Globally, the healthcare industry is expected to increase AI investments by 44 percent between 2017 and 2020 (Tata Consultancy Services survey). Healthcare-focused AI tools are expected to bring in more than $20 billion by the middle of the 2020s, exhibiting a CAGR from 40 to nearly 50 percent over the next five to seven years. And, in the first nine months of 2017 alone, global healthcare Big Data analytics companies received more than $1 billion in venture capital investment, representing a 31 percent increase over funding levels at the same time in 2016 (Mercom Capital).
In this frenetic environment, life science leaders must balance their need to apply these technologies to improve patient care and bottom lines — without getting caught up in the Al hype machine. Ask yourself if it is worth investing in AI tools and infrastructure before seeing proof of their potential. You will need to balance caution with the reality that machine learning could be the next transformative force in healthcare.
In general healthcare, Al is beginning to be used for clinical decision support (CDS), offering a wide variety of clinicians and staff (and patients) access to personalized information at specified times. All of this has been done to help enhance patient outcomes. Support devices such as reminders, alerts, and evidence links to electronic medical records can guide a clinician's decision making. AI software can also assist physicians with disease diagnosis and treatment algorithms. The development and use of CDS systems should be driven by a core framework that articulates appropriate conditions for their use. These include processes for monitoring data quality, developing and validating algorithms, and sufficiently protecting patient data.
In the biopharma industry, researchers can use Al and machine-learning technologies to drive decision-making processes for new drug development and for expanding existing drugs to treatments for other conditions. Pharma leaders can also employ AI tools to expedite the clinical trials process by more quickly and accurately identifying appropriate patients from various data sources. Finally, pharma companies are using Al to predict the time, location, and likelihood of epidemic outbreaks.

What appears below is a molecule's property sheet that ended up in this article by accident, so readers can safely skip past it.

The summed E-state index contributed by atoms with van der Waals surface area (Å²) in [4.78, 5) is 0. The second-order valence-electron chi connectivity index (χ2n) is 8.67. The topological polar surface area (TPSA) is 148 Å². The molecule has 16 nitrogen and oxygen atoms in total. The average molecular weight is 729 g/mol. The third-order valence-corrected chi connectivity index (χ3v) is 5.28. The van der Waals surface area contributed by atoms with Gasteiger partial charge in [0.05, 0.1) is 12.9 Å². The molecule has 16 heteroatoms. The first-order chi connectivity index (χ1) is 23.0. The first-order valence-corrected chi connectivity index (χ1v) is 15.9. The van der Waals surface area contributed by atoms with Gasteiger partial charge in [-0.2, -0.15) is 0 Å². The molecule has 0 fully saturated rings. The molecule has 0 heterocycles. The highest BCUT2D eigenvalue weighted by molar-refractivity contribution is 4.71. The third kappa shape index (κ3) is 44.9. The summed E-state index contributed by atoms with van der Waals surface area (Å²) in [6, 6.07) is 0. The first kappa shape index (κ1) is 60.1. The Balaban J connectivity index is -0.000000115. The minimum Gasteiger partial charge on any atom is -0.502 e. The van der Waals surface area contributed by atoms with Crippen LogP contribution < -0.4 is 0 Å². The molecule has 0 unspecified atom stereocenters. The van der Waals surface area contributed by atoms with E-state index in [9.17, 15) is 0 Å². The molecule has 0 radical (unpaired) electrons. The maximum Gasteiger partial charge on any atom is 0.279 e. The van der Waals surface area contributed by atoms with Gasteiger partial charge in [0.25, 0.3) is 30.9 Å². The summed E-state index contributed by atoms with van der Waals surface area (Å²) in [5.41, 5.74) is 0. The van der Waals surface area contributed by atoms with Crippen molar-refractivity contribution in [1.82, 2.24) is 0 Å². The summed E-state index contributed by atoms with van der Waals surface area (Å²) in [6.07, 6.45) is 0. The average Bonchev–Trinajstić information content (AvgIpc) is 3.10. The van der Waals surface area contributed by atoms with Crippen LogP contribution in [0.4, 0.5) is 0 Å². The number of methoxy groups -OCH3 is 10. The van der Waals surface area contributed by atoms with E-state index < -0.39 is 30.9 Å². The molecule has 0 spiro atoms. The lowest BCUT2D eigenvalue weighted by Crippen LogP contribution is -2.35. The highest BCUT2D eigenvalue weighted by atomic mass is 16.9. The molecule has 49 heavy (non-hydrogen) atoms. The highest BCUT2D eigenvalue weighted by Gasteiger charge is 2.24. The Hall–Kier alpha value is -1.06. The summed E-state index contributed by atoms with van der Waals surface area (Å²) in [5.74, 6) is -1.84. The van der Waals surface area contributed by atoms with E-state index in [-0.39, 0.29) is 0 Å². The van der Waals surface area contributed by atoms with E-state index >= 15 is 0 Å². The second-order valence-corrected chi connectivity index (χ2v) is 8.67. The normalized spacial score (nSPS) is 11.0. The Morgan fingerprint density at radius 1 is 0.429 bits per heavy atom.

Currently, a third of all healthcare AI Software as a Service (SaaS) companies are focusing partly or exclusively on diagnostics, making it one of the largest focus areas for burgeoning startups in the field. The Institute of Medicine at the National Academies of Science, Engineering, and Medicine reports that “diagnostic errors contribute to approximately 10 percent of patient deaths,” and also account for 6 to 17 percent of hospital complications.
To avoid mistakes and limit risks when making healthcare-related AI purchasing decisions, you should:
(a) confirm that your solution is clinically validated and has appropriate data privacy and security functions, and (b) plan an incremental (step by step) implementation on-site to ensure all users use the tool in a controlled manner. As time goes by and as experience grows, usage will be broader, but best practices will need to have strict usage rules initially. The Al solution may help accelerate some tasks, but human expertise may be required for the broad scope of what is needed.
Currently, Al in healthcare is in the second stage of the Gartner Hype Cycle: “the peak of inflated expectation. "However, if we don’t allow it to catch up to the hype, it may fall back into what Gartner calls the “trough of disillusionment.” To avoid this, we need to properly understand AI and its limitations so that we may use it more effectively and in areas where it can significantly improve existing processes.